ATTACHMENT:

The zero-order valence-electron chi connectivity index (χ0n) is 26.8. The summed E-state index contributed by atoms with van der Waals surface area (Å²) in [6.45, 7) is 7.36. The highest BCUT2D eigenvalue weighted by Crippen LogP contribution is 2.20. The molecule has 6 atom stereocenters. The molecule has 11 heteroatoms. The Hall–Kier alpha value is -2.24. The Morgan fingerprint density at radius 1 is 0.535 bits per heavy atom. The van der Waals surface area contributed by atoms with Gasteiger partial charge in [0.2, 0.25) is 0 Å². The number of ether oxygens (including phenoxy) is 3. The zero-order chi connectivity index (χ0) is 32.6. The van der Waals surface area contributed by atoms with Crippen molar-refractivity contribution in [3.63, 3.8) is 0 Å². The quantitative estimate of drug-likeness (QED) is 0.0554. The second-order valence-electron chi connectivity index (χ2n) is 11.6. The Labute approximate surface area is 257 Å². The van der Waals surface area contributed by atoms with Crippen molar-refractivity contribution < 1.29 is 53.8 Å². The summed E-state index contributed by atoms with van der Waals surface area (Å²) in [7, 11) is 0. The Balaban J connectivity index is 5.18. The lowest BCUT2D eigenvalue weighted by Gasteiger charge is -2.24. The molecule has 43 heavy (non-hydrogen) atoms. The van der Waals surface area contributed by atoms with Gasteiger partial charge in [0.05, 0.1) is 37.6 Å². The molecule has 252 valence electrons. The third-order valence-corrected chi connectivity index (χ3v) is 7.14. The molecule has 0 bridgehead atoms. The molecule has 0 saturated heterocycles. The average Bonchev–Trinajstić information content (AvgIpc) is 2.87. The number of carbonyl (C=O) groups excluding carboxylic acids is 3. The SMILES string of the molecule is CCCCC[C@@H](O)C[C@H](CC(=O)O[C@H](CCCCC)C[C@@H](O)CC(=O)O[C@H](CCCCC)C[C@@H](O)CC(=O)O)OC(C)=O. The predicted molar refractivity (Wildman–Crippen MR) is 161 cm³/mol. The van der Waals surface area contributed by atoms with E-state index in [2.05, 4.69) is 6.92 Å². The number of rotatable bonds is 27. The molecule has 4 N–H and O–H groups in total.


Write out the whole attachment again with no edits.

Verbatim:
The zero-order valence-electron chi connectivity index (χ0n) is 26.8. The summed E-state index contributed by atoms with van der Waals surface area (Å²) in [6.45, 7) is 7.36. The highest BCUT2D eigenvalue weighted by Crippen LogP contribution is 2.20. The molecule has 6 atom stereocenters. The molecule has 11 heteroatoms. The Hall–Kier alpha value is -2.24. The Morgan fingerprint density at radius 1 is 0.535 bits per heavy atom. The van der Waals surface area contributed by atoms with Gasteiger partial charge in [0.2, 0.25) is 0 Å². The number of ether oxygens (including phenoxy) is 3. The zero-order chi connectivity index (χ0) is 32.6. The van der Waals surface area contributed by atoms with Crippen molar-refractivity contribution in [3.63, 3.8) is 0 Å². The quantitative estimate of drug-likeness (QED) is 0.0554. The second-order valence-electron chi connectivity index (χ2n) is 11.6. The Labute approximate surface area is 257 Å². The van der Waals surface area contributed by atoms with Crippen molar-refractivity contribution < 1.29 is 53.8 Å². The summed E-state index contributed by atoms with van der Waals surface area (Å²) in [7, 11) is 0. The Balaban J connectivity index is 5.18. The lowest BCUT2D eigenvalue weighted by Gasteiger charge is -2.24. The molecule has 43 heavy (non-hydrogen) atoms. The van der Waals surface area contributed by atoms with Gasteiger partial charge in [0.05, 0.1) is 37.6 Å². The molecule has 252 valence electrons. The third-order valence-corrected chi connectivity index (χ3v) is 7.14. The molecule has 0 bridgehead atoms. The molecule has 0 saturated heterocycles. The average Bonchev–Trinajstić information content (AvgIpc) is 2.87. The number of carbonyl (C=O) groups excluding carboxylic acids is 3. The SMILES string of the molecule is CCCCC[C@@H](O)C[C@H](CC(=O)O[C@H](CCCCC)C[C@@H](O)CC(=O)O[C@H](CCCCC)C[C@@H](O)CC(=O)O)OC(C)=O. The predicted molar refractivity (Wildman–Crippen MR) is 161 cm³/mol. The van der Waals surface area contributed by atoms with E-state index in [2.05, 4.69) is 6.92 Å². The number of rotatable bonds is 27. The molecule has 4 N–H and O–H groups in total.